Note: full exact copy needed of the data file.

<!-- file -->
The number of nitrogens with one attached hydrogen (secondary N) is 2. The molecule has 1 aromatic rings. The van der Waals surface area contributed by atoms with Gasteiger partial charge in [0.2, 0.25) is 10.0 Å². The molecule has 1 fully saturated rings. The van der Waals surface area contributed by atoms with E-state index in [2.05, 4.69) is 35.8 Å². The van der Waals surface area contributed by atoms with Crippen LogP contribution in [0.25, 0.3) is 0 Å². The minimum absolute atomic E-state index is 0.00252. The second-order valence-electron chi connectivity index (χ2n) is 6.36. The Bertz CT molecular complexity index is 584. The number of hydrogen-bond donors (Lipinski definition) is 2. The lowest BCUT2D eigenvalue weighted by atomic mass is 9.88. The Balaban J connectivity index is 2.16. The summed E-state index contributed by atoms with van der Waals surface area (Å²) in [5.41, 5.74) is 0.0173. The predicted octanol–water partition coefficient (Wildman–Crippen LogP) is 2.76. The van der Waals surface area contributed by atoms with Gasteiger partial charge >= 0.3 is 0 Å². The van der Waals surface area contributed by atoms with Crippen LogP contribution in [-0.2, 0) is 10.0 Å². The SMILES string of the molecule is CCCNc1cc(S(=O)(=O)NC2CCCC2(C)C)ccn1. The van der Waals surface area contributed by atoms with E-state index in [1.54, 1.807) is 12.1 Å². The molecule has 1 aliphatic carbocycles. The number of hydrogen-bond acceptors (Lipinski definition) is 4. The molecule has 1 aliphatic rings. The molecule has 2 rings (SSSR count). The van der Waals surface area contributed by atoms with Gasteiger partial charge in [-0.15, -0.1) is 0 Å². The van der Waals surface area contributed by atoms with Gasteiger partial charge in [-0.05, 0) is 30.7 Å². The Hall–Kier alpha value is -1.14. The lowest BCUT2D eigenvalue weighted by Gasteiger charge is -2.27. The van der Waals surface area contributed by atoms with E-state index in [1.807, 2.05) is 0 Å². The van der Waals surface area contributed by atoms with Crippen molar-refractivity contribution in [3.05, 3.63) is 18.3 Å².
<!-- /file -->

The number of nitrogens with one attached hydrogen (secondary N) is 2. The molecule has 1 aromatic rings. The van der Waals surface area contributed by atoms with Gasteiger partial charge in [0.2, 0.25) is 10.0 Å². The molecule has 1 fully saturated rings. The van der Waals surface area contributed by atoms with E-state index in [2.05, 4.69) is 35.8 Å². The van der Waals surface area contributed by atoms with Crippen LogP contribution in [0.25, 0.3) is 0 Å². The minimum absolute atomic E-state index is 0.00252. The second-order valence-electron chi connectivity index (χ2n) is 6.36. The Bertz CT molecular complexity index is 584. The number of hydrogen-bond donors (Lipinski definition) is 2. The lowest BCUT2D eigenvalue weighted by atomic mass is 9.88. The Balaban J connectivity index is 2.16. The summed E-state index contributed by atoms with van der Waals surface area (Å²) in [5.41, 5.74) is 0.0173. The predicted octanol–water partition coefficient (Wildman–Crippen LogP) is 2.76. The van der Waals surface area contributed by atoms with Gasteiger partial charge >= 0.3 is 0 Å². The van der Waals surface area contributed by atoms with Crippen LogP contribution in [-0.2, 0) is 10.0 Å². The SMILES string of the molecule is CCCNc1cc(S(=O)(=O)NC2CCCC2(C)C)ccn1. The van der Waals surface area contributed by atoms with E-state index in [1.54, 1.807) is 12.1 Å². The molecule has 1 aliphatic carbocycles. The number of hydrogen-bond acceptors (Lipinski definition) is 4. The molecule has 1 aliphatic rings. The molecule has 2 rings (SSSR count). The van der Waals surface area contributed by atoms with Gasteiger partial charge in [-0.15, -0.1) is 0 Å². The van der Waals surface area contributed by atoms with Gasteiger partial charge in [-0.05, 0) is 30.7 Å². The Hall–Kier alpha value is -1.14. The lowest BCUT2D eigenvalue weighted by Gasteiger charge is -2.27. The van der Waals surface area contributed by atoms with E-state index in [1.807, 2.05) is 0 Å². The van der Waals surface area contributed by atoms with Crippen molar-refractivity contribution in [3.05, 3.63) is 18.3 Å².